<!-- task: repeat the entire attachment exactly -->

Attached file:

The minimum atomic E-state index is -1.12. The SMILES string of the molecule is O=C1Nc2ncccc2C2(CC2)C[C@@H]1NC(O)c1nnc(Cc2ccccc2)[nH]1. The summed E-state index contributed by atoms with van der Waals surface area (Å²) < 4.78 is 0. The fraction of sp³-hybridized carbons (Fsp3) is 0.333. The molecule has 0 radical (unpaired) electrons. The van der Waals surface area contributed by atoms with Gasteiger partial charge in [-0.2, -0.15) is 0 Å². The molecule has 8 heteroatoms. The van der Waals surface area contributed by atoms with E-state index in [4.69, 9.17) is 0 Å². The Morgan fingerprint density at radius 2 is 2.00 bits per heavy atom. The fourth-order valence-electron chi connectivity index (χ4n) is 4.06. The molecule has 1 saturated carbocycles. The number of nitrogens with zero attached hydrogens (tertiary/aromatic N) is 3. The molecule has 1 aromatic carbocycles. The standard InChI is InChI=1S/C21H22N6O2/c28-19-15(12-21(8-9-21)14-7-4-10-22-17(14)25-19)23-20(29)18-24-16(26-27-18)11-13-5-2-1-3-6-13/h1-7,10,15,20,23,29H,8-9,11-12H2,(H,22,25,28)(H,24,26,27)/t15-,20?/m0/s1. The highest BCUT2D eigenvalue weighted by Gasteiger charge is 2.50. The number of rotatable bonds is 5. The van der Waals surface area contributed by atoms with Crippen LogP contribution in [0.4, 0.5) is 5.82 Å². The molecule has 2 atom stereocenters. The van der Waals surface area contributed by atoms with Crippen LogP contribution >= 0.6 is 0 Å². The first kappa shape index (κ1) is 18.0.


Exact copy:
The minimum atomic E-state index is -1.12. The SMILES string of the molecule is O=C1Nc2ncccc2C2(CC2)C[C@@H]1NC(O)c1nnc(Cc2ccccc2)[nH]1. The summed E-state index contributed by atoms with van der Waals surface area (Å²) < 4.78 is 0. The fraction of sp³-hybridized carbons (Fsp3) is 0.333. The molecule has 0 radical (unpaired) electrons. The van der Waals surface area contributed by atoms with Gasteiger partial charge in [-0.2, -0.15) is 0 Å². The molecule has 8 heteroatoms. The van der Waals surface area contributed by atoms with E-state index in [4.69, 9.17) is 0 Å². The Morgan fingerprint density at radius 2 is 2.00 bits per heavy atom. The fourth-order valence-electron chi connectivity index (χ4n) is 4.06. The molecule has 1 saturated carbocycles. The number of nitrogens with zero attached hydrogens (tertiary/aromatic N) is 3. The molecule has 1 aromatic carbocycles. The standard InChI is InChI=1S/C21H22N6O2/c28-19-15(12-21(8-9-21)14-7-4-10-22-17(14)25-19)23-20(29)18-24-16(26-27-18)11-13-5-2-1-3-6-13/h1-7,10,15,20,23,29H,8-9,11-12H2,(H,22,25,28)(H,24,26,27)/t15-,20?/m0/s1. The highest BCUT2D eigenvalue weighted by Gasteiger charge is 2.50. The number of rotatable bonds is 5. The van der Waals surface area contributed by atoms with Crippen LogP contribution in [0.4, 0.5) is 5.82 Å². The molecule has 2 atom stereocenters. The van der Waals surface area contributed by atoms with Crippen LogP contribution >= 0.6 is 0 Å². The first kappa shape index (κ1) is 18.0.